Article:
Monthly Archives: March 2015

Installing ATLC on Windows

This post describes how to compile and run ATLC under Cygwin on Windows.

ATLC is an open source 2D transmission line field solver. This means that it can calculate the characteristic impedance and some other parameters of arbitrary single-ended and differential transmission lines. It was written by radio amateur  Dr. David Kirkby (G8WRB) and it is very useful when designing RF and high-speed PCBs since it allows accurate calculation of the impedance of pretty much any geometry of transmission line. It is not limited to the simplified geometries that the various closed form approximation formulas deal with, so you can easily (well) include e.g. the effect of the solder mask on top of microstrips or the different permittivity of the resin that is pressed in between the traces of a tightly coupled differential stripline.

ATLC is however not a program with a graphical user interface. Instead it is a command line program written for Unix-like environments that you need to compile yourself from the source code and run from the command line. This creates a perhaps daunting threshold for non-Linux/Unix users. The intention of this post is to describe how to anyway make ATLC work on Windows computers by compiling it under the Linux-like environment Cygwin.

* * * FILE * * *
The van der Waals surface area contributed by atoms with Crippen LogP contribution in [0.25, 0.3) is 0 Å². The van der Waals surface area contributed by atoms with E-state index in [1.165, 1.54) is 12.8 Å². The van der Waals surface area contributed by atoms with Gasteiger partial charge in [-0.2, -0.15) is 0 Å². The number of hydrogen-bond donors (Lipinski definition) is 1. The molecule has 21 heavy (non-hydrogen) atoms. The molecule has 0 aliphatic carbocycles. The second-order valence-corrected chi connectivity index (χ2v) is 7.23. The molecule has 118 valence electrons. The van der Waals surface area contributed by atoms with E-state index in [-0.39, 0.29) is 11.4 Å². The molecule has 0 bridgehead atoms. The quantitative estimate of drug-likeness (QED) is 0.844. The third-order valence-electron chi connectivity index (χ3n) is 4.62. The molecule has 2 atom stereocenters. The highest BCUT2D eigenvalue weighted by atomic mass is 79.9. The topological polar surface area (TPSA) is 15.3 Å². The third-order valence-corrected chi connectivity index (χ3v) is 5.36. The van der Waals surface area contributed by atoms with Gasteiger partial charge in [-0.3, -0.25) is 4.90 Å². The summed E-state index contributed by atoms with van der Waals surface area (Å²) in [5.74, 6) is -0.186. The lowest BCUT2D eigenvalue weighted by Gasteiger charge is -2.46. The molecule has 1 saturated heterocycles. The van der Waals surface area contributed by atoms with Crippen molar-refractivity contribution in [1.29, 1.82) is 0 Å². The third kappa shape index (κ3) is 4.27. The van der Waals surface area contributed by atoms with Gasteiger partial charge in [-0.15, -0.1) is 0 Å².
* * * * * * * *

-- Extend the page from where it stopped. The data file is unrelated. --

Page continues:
Installing Cygwin

The first step is to download and install Cygwin. This is a two-step process. First you download the setup-executable, either setup-x86_64.exe (64-bit installation) or setup-x86.exe (32-bit installation) from the Cygwin home page.

Then you run the executable. There are a series of questions to answer during the installation. Typically it is best to select to “Install from Internet”, to set the root directory to C:\cygwin64 (assuming a 64-bit installation), select some reasonable folder to store the installation files (perhaps the same place where you saved the setup executable) and select whether or not you are using a proxy to connect to the Internet. Then you come to the first less obvious choice; which download server to use. A good idea might be to try someone that you think is close to home and has decent bandwidth. Then the fun begins, namely the process to select which packages of Cygwin to install. There are many. Very many.

To compile ATLC you need at least the following packages: Devel/gcc-core and Devel/make. I would also recommend Graphics/netpbm since it is a package that can be useful for manipulating images that form the input and output data of ATLC. If you later find out that you want to add more packages, you just rerun the install file and it will remember what you have previously installed and allow you to install more packages.